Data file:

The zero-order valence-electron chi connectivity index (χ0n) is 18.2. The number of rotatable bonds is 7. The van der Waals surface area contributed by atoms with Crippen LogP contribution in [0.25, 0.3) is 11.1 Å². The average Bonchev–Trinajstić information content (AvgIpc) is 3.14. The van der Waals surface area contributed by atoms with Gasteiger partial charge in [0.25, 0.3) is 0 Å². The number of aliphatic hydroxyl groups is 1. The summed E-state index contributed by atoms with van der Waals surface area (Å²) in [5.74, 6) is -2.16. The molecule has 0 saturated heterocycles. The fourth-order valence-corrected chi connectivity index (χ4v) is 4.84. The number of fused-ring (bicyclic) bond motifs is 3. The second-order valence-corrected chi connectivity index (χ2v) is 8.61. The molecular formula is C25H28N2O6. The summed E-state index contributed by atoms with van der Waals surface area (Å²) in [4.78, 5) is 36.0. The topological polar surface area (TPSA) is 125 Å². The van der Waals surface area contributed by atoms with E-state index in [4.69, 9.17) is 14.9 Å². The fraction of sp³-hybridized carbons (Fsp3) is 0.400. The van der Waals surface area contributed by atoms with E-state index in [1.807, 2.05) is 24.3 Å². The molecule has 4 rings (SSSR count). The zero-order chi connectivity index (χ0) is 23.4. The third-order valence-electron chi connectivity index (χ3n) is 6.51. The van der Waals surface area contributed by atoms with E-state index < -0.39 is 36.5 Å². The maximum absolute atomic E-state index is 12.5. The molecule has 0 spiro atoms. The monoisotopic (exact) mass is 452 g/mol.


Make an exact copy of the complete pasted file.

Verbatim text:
The zero-order valence-electron chi connectivity index (χ0n) is 18.2. The number of rotatable bonds is 7. The van der Waals surface area contributed by atoms with Crippen LogP contribution in [0.25, 0.3) is 11.1 Å². The average Bonchev–Trinajstić information content (AvgIpc) is 3.14. The van der Waals surface area contributed by atoms with Gasteiger partial charge in [0.25, 0.3) is 0 Å². The number of aliphatic hydroxyl groups is 1. The summed E-state index contributed by atoms with van der Waals surface area (Å²) in [5.74, 6) is -2.16. The molecule has 0 saturated heterocycles. The fourth-order valence-corrected chi connectivity index (χ4v) is 4.84. The number of fused-ring (bicyclic) bond motifs is 3. The second-order valence-corrected chi connectivity index (χ2v) is 8.61. The molecular formula is C25H28N2O6. The summed E-state index contributed by atoms with van der Waals surface area (Å²) in [4.78, 5) is 36.0. The topological polar surface area (TPSA) is 125 Å². The van der Waals surface area contributed by atoms with E-state index in [4.69, 9.17) is 14.9 Å². The fraction of sp³-hybridized carbons (Fsp3) is 0.400. The van der Waals surface area contributed by atoms with E-state index in [1.807, 2.05) is 24.3 Å². The molecule has 4 rings (SSSR count). The zero-order chi connectivity index (χ0) is 23.4. The third-order valence-electron chi connectivity index (χ3n) is 6.51. The van der Waals surface area contributed by atoms with E-state index < -0.39 is 36.5 Å². The maximum absolute atomic E-state index is 12.5. The molecule has 0 spiro atoms. The monoisotopic (exact) mass is 452 g/mol.